Is it that we are not engaged. . .or are we just afraid?
This leads me to ponder one of my greatest until-recently unspoken and self-ignored feelings - the sense of somehow being "left out" of the picture by IVF. I hate saying it, but truth be told the whole IVF process leaves me feeling a bit emasculated. I know it isn’t rational and certainly not externally imposed but somehow deep down I feel a little sidelined by IVF.
We started IVF as a solid two-person team. I am an MD working in academic medicine, so my work side liked the structure of IVF - you have a calendar detailing each step of the process. At the beginning, I was intent on coming to each appointment to tackle whatever challenge – blood draw, ultrasound, SIS, HSG, surgical procedure - that Mo faced. We would do it all together.
My enthusiasm dampened almost immediately. The hormones started kicking in quickly, making Mo's temperament…um…somewhat unpredictable. And my internal dialogue began to change: When Mo said, “I don't need you to come to today’s appointment,” I heard, “I’d rather go without you.” When Mo moaned quietly during a particularly grueling PIO injection, I’d start to think defensively, “It’s not MY fault that hurt so much!” As the days passed, I started to feel a seeping guilt that Mo had to go through the wringer every single day, while I was relatively unscathed by the process. I also started questioning just what my role really was.
And what IS my role, really in this whole IVF business? It comes down to my producing a single semen sample. I realize it’s an essential part of things, but it seems so…mechanistic. And so removed from me as a person.
In case you aren’t intimately familiar with the sperm collection process in IVF, let me walk you through my first time:
The morning started early with a careful scrubbing of the family jewels with Dial soap. Note to self: Make sure to use the cleanest towel!
I arrived at the hospital with Mo and found about six other couples in the waiting room. The women wore hospital gowns and those dreadful treaded ankle-high socks and the men wore the usual weekend uniform of T-shirts, jeans, and baseball caps. A vague tension filled the room - no one was really talking and everyone seemed particularly engrossed in old copies of the New Yorker. Each man got called (separately, Thank God) to deliver his sample.
The collection room was small and cold and sterile. A vinyl La-Z-Boy engulfed one corner and a TV hung on the opposite wall. Next to the lounger was a small table with a remote control and a stack of well- thumbed porn magazines. A small sliding window was set into the wall where I was supposed to put my completed specimen. I could hear the lab techs on the other side of their sliding window. Good God, they sounded so close!
I settled in to the lounger and carefully balanced the specimen cup next to me with the cap nearly unscrewed. Sorry to be graphic, but trying to coordinate that "moment we are all waiting for" is a bit of a challenge – it’s not like guys routinely catch their sperm in a Dixie cup at home. I turned on the TV and noticed a VCR (when was the last time I saw one of those?!). There was only one tape and by this time it was nearly at the end. I rewound it and pressed play.
The title was something like Rear Entry. Huh. The video itself was somehow both slightly boring AND slightly disturbing at the same time. And the soundtrack was pure 70s and blaring. I tried to concentrate on the task at hand…but I couldn’t help it, I started thinking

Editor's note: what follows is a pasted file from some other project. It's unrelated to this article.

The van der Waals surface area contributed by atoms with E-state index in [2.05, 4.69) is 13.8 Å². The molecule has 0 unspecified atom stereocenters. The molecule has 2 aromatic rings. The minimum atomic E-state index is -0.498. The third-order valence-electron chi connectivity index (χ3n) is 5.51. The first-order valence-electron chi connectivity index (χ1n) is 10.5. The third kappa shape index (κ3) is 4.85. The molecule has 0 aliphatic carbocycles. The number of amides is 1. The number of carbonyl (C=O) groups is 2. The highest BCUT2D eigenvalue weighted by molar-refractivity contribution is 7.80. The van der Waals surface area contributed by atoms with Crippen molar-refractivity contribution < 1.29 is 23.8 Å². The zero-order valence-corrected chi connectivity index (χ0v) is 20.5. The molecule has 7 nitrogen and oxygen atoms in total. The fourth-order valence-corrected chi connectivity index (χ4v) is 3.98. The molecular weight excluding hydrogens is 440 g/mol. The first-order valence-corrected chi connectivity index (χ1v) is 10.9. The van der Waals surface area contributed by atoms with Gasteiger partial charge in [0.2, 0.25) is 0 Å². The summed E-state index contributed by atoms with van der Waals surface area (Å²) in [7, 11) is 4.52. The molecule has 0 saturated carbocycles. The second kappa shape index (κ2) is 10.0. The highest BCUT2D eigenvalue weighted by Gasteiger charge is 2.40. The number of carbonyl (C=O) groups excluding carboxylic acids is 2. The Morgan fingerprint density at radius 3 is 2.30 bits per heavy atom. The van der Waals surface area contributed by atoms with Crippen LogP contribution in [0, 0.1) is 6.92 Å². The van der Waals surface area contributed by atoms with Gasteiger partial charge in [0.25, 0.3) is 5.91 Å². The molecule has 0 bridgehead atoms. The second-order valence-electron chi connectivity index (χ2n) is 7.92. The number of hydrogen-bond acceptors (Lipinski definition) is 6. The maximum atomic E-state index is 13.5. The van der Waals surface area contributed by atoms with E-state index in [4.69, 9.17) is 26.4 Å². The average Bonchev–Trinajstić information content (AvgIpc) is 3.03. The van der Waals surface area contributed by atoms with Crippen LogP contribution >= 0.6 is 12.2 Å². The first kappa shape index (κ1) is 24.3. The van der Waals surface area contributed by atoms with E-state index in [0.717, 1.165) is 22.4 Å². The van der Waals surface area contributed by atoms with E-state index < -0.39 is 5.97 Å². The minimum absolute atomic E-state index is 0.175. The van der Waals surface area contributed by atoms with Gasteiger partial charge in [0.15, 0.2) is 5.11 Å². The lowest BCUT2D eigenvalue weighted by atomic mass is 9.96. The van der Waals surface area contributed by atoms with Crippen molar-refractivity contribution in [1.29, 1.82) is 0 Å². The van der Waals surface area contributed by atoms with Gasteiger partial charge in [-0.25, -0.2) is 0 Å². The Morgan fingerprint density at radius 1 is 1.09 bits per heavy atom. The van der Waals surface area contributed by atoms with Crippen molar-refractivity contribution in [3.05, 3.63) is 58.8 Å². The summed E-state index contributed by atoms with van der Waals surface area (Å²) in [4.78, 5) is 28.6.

Can the lab techs just beyond the wall hear this terrible music?
What about the kind motherly nurse who showed me in?
What if I can't orgasm?
What if, what if, WHAT IF???
Thankfully, I was able to focus and - ahem - complete my assignment. I returned to the waiting room to be with Mo. They called her name and approximately 20 minutes later she was done, groggy and saying weird things because of the anesthesia, but OK. I tried to absorb the few things the nurse was telling us since I knew Mo would have some degree of amnesia. We took a cab home.
After the grueling two-week wait we found out that we were preggers!! I was thrilled. There was still much monitoring to go…days of Betas and ultrasounds and my part already long over.
And I really hate to admit it, but I started to feel that the team was shifting from
me and Mo
Mo and the RE.
This was not Mo's fault but my own insecurity and lack of insight. When we were released from the RE's domain to start a new chapter with our OB, Mo went to the first visit alone since I needed to be at work - she didn't really need me since we had just been to the RE earlier that week and the fetus had looked great – perfect size, perfect heartbeat - right?
But then I got a call from my secretary saying my wife had come to the hospital and was waiting in my office. When I got there, Mo was distraught - I knew what had happened as soon as I saw the look on her face. My heart sunk and my mind went blank. I felt hopeless and helpless. We talked in my office and then slowly walked across Central Park, comforting each other. I'll always remember that. We left each other near Strawberry Fields. We had lost our pregnancy but we had each other.
So what have I learned? I have learned that I need to involve myself in every step, both physically and emotionally. I have learned that I am not truly present if I limit my role to just being a support to Mo. I have learned that I need to be open about my own dreams, fears, and expectations so that we can truly be a team. Turning my emotional firewall off has been enormously helpful in connecting both with Mo and in increasing my ability to feel part of this crazy IVF process.
So now I turn to you readers:
Ladies, what advice do you have to help me be as present with Mo as possible… and dare I say it, not be so…hopelessly male…about this whole process?
And any male readers lurking out there, what have YOUR experiences of the IVF madness been?